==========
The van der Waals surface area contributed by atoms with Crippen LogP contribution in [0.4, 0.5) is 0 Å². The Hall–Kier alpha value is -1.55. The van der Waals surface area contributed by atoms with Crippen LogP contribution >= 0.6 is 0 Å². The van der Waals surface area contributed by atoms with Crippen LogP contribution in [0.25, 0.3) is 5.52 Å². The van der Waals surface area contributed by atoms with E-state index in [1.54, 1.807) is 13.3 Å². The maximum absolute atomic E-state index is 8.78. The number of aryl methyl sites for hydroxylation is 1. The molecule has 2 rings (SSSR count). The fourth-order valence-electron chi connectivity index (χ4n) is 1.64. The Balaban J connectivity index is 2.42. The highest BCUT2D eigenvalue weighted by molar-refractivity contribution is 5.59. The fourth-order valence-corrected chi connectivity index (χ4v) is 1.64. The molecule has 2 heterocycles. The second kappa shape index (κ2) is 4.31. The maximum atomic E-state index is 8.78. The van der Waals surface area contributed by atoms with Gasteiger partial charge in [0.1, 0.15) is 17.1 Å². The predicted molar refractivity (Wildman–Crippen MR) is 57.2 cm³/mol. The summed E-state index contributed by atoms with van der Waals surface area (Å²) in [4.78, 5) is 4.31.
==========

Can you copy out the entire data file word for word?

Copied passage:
The van der Waals surface area contributed by atoms with Crippen LogP contribution in [0.4, 0.5) is 0 Å². The Hall–Kier alpha value is -1.55. The van der Waals surface area contributed by atoms with Crippen LogP contribution >= 0.6 is 0 Å². The van der Waals surface area contributed by atoms with Crippen LogP contribution in [0.25, 0.3) is 5.52 Å². The van der Waals surface area contributed by atoms with E-state index in [1.54, 1.807) is 13.3 Å². The maximum absolute atomic E-state index is 8.78. The number of aryl methyl sites for hydroxylation is 1. The molecule has 2 rings (SSSR count). The fourth-order valence-electron chi connectivity index (χ4n) is 1.64. The Balaban J connectivity index is 2.42. The highest BCUT2D eigenvalue weighted by molar-refractivity contribution is 5.59. The fourth-order valence-corrected chi connectivity index (χ4v) is 1.64. The molecule has 2 heterocycles. The second kappa shape index (κ2) is 4.31. The maximum atomic E-state index is 8.78. The van der Waals surface area contributed by atoms with Gasteiger partial charge in [0.1, 0.15) is 17.1 Å². The predicted molar refractivity (Wildman–Crippen MR) is 57.2 cm³/mol. The summed E-state index contributed by atoms with van der Waals surface area (Å²) in [4.78, 5) is 4.31.